I was elected Ring President in 1996 and have held that position ever since.  I’ve regularly attended lectures, workshops, and conventions in St. Louis and Kansas City.  I’ve helped attract lectures to Columbia.  In 2009, former Missouri TVP Dennis Burks asked if I would be interested in becoming the new TVP.  This I agreed to do and have been the TVP for Missouri ever since.  As TVP, I have made it a point to visit each Ring in Missouri at least once.  Usually, I visit St. Louis Ring 1 and Kansas City Ring 129 several times a year.  Unfortunately, I generally only get to Branson Ring 325 once a year in November.


Since then, it’s been a privilege and an honor to be involved with the magic community.  I began buying magic books and now have a fair-sized collection.  I’ve also bought a few props along the way, but I don’t consider myself a fulltime performer.  I am an amateur and collector.  For magicians in the region, I act as a resource, providing books and research when I can.  I try to encourage young magicians.  My magic interests are, to no surprise, card magic, but also history, biography, psychology, philosophy, and mentalism.  I perform sparingly, but have been performing more as of late.  I typically do one or two magic effects for my students each semester and am now getting requests to perform effects at student presentations.


When people ask me what my hobbies are, I always tell them that I like to read…a lot.  I have a library of 20000+ books in all areas.  Magic covers about 2100 of those.  I also have a substantial collection of magic magazines (Genii, The Linking Ring, MAGIC, and MUM being the main ones).  Besides magic, I am involved with hot air ballooning and had for many years officiated 6-7 events over the summer.  Nowadays, I only officiate one event, The Great Pershing Balloon Derby held in Brookfield MO over Labor Day Weekend.  It has the distinction of being the longest continuous competitive event in the United States.  This year was the 38th.  I am also fascinated by herpetology, the study of reptiles and amphibians.  Since 1997, I’ve sat in on the University course every time it’s been taught.  I am also very interested in the US Supreme Court.  All of these give a glimpse of who I am.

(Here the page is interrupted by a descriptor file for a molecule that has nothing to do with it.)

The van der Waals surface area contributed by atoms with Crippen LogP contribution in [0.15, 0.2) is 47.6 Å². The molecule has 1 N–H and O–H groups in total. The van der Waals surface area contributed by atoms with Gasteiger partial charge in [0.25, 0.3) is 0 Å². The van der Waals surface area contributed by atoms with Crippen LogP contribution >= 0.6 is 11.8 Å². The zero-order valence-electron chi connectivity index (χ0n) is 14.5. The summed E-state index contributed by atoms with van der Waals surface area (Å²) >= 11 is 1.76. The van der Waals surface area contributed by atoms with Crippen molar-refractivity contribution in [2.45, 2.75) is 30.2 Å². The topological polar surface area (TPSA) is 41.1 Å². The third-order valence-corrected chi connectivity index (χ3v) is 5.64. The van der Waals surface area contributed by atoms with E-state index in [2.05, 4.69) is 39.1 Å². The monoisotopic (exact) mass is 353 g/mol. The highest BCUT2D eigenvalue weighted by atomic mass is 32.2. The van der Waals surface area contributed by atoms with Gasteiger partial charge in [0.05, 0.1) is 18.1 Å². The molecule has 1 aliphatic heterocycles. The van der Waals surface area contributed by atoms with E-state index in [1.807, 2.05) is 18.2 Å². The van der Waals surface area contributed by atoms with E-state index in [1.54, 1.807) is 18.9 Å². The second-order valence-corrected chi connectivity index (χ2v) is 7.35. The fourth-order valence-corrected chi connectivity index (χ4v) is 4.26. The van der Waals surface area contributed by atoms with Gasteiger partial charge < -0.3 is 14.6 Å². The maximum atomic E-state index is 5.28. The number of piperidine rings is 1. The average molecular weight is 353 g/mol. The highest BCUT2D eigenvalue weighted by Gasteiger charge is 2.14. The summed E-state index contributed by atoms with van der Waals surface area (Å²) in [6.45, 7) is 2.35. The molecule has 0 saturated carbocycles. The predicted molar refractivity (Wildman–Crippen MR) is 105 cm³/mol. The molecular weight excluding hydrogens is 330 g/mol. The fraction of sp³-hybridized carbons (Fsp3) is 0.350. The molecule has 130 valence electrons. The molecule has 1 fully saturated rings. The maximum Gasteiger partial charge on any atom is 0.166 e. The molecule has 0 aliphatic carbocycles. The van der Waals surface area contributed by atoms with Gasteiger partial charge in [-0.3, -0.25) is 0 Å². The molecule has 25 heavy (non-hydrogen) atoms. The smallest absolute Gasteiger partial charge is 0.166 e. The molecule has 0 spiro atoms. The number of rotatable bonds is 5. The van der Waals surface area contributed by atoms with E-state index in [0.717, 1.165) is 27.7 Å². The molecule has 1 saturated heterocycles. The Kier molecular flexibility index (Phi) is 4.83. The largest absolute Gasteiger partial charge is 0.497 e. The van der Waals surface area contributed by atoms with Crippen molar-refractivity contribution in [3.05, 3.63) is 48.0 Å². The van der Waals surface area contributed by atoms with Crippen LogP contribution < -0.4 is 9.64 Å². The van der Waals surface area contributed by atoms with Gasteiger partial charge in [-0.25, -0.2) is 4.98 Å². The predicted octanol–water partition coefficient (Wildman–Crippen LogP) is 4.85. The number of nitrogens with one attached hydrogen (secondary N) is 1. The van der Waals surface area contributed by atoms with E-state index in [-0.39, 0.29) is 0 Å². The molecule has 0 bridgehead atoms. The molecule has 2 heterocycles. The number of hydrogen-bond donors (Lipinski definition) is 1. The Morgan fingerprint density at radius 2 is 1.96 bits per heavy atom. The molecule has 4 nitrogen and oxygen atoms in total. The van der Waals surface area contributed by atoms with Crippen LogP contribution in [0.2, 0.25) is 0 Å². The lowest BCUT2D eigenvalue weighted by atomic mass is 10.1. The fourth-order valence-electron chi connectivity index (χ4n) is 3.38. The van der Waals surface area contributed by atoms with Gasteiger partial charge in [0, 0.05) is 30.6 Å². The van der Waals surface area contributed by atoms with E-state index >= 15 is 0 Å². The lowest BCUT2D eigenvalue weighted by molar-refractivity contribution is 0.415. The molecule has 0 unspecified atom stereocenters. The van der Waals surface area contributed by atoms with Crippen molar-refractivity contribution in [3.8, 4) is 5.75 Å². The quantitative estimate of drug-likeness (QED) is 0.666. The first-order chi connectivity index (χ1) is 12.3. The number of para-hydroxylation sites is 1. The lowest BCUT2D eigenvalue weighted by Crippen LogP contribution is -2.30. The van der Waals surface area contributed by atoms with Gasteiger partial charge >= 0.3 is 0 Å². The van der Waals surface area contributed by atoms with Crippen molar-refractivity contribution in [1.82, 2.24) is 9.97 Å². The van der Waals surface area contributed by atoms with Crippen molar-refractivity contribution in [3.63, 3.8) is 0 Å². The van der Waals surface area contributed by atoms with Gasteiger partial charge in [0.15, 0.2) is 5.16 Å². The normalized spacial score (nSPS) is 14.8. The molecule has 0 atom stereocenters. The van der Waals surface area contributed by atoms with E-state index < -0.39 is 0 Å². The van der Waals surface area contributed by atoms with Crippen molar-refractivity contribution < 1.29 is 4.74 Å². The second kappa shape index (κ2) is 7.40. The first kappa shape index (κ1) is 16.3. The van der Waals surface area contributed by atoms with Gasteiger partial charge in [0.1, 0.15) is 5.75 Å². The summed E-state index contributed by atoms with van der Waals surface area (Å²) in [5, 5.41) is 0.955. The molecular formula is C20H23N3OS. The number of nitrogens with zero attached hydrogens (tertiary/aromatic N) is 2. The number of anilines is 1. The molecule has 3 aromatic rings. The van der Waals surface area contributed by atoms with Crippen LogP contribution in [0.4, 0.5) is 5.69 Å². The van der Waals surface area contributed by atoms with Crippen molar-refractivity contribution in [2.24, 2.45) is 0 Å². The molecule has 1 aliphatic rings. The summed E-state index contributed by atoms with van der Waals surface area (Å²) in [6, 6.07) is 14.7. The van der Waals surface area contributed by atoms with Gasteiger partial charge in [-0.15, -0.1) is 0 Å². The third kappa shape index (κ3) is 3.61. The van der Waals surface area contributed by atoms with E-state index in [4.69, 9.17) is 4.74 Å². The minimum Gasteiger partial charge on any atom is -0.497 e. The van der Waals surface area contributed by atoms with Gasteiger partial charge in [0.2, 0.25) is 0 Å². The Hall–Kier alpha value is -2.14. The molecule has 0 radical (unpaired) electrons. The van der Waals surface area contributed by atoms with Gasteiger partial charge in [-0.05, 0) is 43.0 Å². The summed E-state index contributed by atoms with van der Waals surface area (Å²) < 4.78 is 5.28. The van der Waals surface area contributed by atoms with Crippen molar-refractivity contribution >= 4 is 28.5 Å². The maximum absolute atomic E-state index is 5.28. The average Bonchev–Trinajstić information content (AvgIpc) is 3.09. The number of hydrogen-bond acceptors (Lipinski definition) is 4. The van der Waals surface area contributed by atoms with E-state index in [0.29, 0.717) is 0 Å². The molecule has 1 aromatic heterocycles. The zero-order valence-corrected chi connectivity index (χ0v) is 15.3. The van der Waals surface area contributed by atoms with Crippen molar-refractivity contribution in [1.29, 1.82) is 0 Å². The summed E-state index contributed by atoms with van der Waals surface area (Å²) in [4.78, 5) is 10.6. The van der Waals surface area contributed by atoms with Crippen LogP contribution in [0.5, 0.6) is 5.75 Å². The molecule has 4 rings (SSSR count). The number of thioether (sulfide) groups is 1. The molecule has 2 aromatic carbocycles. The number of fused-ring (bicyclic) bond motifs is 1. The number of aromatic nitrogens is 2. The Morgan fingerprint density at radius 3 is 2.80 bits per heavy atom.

Growing up, my mother was first a journalist, writing a regular column for the local weekly newspaper.  She then became a librarian.  From there, she went back to school to become certified as a school librarian.  All of this fed my love of reading and buying books.  As part of that, whenever my mother went to library conferences, she would bring me home autographed books.  This has led me to have books autographed whenever I can.  In magic, not only do I have magicians sign their books, but I also ask them sign their magazine covers.  I began to do this seriously in 2001.  On June 11, 2001, Ben Stone passed away from complications due to diabetes.  His family graciously gave me all of his magic magazines which included The Linking Ring complete back to June, 1946.  I then decided to embark on a project of asking every living IBM Past President (and current ones) to sign their covers of The Linking Ring (and any other magazine I had with them on it).  Once I eventually filled in my back issues of MUM, I began to do the same with the SAM Past Presidents (and current).  I sent magazines to them with self-addressed, stamped envelopes.  Eventually, I succeeded in having everyone sign their respective magazines.  Over the years, I have continued to ask the Presidents of both organizations to sign their magazine covers.  At this point, I have had about 38 IBM Presidents and 39 SAM Presidents sign their magazine covers.  This has expanded to me sending magazines and books around the world asking magicians to sign them for me.  I also am always seeking out magicians when I attend conventions.  I have been very grateful to all the magicians who have so graciously signed their books and magazines for me.  I fear that this may be what I am best known for doing.  Ah well, it’s my own little obsession and I try to always remain polite and conscientious of their time.


Okay, so there you have it, my not-so-brief magic autobiography with tangents thrown in as distractors.